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‘There is in a simple, cheap way to detect and deter corruption and it lies with workers inside organisations.’

Protect Chief Executive Liz Gardiners sets out the key role whistleblowing plays in the fight against corruption in a  panel discussion with government anti-corruption champion John Penrose MP and Dame Margaret Hodge MP on 24th of February.  

At Protect, we believe that whistleblowers provide a vital function in detecting and preventing corruption. Time after time, whistleblowers are the first to identify and to speak up about corrupt practices, whether it’s to their employer, to a regulator, to law enforcement bodies or to the press. 

It is estimated that 43% of fraud is detected by tip offs, and 50% of that comes from whistleblowers. So given the vital service that whistleblowers could be providing in organisations by holding both organisations and governments to account the question is why are so many ignored and retaliated against? Why do so many have to go to the press to have their concerns taken seriously? And what can we all do to get employers, regulators, law enforcement agencies and the government to see whistleblowers as an asset in the fight against corruption?  

Corruption and economic crime is big business, it’s rarely out of the news. We’ve seen headlines just this week about the Credit Suisse failures to prevent corruption revealed by an anonymous whistleblower – this is not unusual. Wherever you see these public scandals, the chances are high there are whistleblowers involved, often ignored, sometimes harmed by their attempts to speak up and often after the event, calling out that culture that prevented them from speaking up or being listened to. 

Last month, Spotlight on Corruption produced a report which sets out the mind-boggling figures: corruption costs the UK economy an estimated $290 billion pounds.  That’s equal to 14.5% of our GDP. The Treasury Select Committee this month noted an upward trend in the economic crimes of bribery, corruption, fraud, tax evasion and money laundering.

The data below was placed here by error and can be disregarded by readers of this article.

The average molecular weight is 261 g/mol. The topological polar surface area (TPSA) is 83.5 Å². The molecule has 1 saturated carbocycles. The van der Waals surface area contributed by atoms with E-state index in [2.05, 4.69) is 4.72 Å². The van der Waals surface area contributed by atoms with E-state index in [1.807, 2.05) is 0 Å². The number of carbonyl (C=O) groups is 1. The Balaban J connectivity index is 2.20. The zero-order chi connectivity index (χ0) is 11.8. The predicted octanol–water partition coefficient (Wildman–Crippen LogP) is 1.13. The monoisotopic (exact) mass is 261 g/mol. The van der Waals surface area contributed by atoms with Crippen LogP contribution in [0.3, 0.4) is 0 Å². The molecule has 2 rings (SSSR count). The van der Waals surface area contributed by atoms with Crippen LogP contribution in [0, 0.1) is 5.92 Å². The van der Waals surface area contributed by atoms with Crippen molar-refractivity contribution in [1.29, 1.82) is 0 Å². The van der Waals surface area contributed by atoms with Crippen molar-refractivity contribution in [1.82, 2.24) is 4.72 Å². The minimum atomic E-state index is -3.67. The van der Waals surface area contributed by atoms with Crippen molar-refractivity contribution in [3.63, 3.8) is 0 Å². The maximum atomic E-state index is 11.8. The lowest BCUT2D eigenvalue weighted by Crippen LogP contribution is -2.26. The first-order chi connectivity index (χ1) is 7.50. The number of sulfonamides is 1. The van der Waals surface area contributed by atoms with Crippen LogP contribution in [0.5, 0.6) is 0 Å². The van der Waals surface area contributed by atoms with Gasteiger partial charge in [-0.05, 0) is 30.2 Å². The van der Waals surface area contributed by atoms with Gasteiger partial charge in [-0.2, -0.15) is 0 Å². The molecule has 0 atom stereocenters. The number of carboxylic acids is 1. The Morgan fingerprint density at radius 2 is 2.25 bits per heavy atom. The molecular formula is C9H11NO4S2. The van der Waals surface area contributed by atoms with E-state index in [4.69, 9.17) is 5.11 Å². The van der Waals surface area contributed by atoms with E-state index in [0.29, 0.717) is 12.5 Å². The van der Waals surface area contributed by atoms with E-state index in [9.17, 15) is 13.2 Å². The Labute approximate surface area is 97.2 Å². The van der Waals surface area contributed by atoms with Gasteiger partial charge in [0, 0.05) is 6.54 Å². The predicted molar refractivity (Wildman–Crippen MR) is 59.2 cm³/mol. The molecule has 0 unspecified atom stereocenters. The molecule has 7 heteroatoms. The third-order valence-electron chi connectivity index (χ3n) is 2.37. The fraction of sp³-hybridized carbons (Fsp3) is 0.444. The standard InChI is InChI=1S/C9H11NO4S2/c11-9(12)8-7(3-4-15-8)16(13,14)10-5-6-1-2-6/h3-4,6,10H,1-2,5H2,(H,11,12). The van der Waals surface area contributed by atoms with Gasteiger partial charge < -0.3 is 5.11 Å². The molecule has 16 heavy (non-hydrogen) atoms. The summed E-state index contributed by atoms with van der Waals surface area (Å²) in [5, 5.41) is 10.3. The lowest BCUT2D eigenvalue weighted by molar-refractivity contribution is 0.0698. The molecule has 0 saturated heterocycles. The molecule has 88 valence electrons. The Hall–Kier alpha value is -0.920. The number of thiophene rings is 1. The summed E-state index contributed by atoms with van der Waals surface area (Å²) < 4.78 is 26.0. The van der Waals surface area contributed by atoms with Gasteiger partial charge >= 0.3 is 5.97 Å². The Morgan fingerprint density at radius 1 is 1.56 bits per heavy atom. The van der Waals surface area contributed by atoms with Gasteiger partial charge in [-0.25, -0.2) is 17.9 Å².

Transparency international UK reported that over 2000 companies registered in the UK have been linked with 48 money laundering and corruption cases involving Russia. Now, some of those may be sham companies just set up for the purposes of corruption but surely some of those companies where corruption occurring, somebody has seen the wrongdoing? Are they too scared to speak up? Have they spoken up to the wrong person? Or have they spoken up only to be ignored? What’s going wrong? 

But corruption isn’t just about the big business and the money laundering, it happens across all sectors. 8.5 million was lost to charities last year through fraud. And as we saw at Protect during the COVID crisis, it also affects small businesses. We saw an unprecedented rise in concerns about fraud on our advice line last year, when Furlough leave was introduced. Employers were claiming the furlough money but requiring their staff to come and work anyway and many of those workers wanted to whistleblow about what they knew was wrongdoing. HMRC says around 30,000 people contacted them about the various schemes that were put in place to help during the coronavirus, but still 8% of coronavirus job retention scheme payments were lost to fraud and error. Could more effective whistleblowing arrangements have reduced those losses?  

There is some good news – that the Government has an anti-corruption strategy, and one of the key goals, and I quote, is: “a more open government that is trusted by citizens with robust protections for whistleblowers”. And yet, as we come to the end of the strategy period, two of the key whistleblowing goals, including a review of the whistleblowing framework here in the UK, are off track with, and I quote, “serious risk to delivery”. Put bluntly, whistleblowing reform is overdue, and those robust protections are yet to emerge. In too many sectors there are no whistleblowing channels, no independent places where individuals can go outside of line management, and that safety valve of whistleblowing is just not present and that needs fixing. 

Whistleblowers have two fears. They fear that they’ll be retaliated against for speaking up, and they fear that nothing will happen if they do. So, what do we need to do to improve the response that they get from their employers, from regulators and from enforcement agencies? Because there is in a simple, cheap way to detect and deter corruption and it lies with workers inside organisations. 

So, the key question is, what do we need to do to get the government to take whistleblowing more seriously as part of the solution? 

See the full event here.